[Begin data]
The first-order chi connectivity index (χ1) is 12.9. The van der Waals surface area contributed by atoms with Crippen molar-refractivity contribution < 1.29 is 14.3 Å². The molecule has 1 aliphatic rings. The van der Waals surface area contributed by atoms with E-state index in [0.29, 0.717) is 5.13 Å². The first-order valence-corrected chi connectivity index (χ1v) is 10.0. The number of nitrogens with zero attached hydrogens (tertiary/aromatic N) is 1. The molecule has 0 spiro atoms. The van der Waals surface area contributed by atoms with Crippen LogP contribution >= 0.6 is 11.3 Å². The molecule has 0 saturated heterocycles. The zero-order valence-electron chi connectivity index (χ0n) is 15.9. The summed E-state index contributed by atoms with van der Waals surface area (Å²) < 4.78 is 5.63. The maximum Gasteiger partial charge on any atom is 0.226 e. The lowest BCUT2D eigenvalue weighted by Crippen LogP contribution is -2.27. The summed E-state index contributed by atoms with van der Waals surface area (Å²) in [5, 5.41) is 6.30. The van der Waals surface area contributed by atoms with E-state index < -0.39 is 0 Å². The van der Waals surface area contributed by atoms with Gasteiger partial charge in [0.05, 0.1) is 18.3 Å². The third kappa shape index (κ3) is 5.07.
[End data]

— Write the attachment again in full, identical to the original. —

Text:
The first-order chi connectivity index (χ1) is 12.9. The van der Waals surface area contributed by atoms with Crippen molar-refractivity contribution < 1.29 is 14.3 Å². The molecule has 1 aliphatic rings. The van der Waals surface area contributed by atoms with E-state index in [0.29, 0.717) is 5.13 Å². The first-order valence-corrected chi connectivity index (χ1v) is 10.0. The number of nitrogens with zero attached hydrogens (tertiary/aromatic N) is 1. The molecule has 0 spiro atoms. The van der Waals surface area contributed by atoms with Crippen LogP contribution >= 0.6 is 11.3 Å². The molecule has 0 saturated heterocycles. The zero-order valence-electron chi connectivity index (χ0n) is 15.9. The summed E-state index contributed by atoms with van der Waals surface area (Å²) < 4.78 is 5.63. The maximum Gasteiger partial charge on any atom is 0.226 e. The lowest BCUT2D eigenvalue weighted by Crippen LogP contribution is -2.27. The summed E-state index contributed by atoms with van der Waals surface area (Å²) in [5, 5.41) is 6.30. The van der Waals surface area contributed by atoms with E-state index < -0.39 is 0 Å². The van der Waals surface area contributed by atoms with Gasteiger partial charge in [0.05, 0.1) is 18.3 Å². The third kappa shape index (κ3) is 5.07.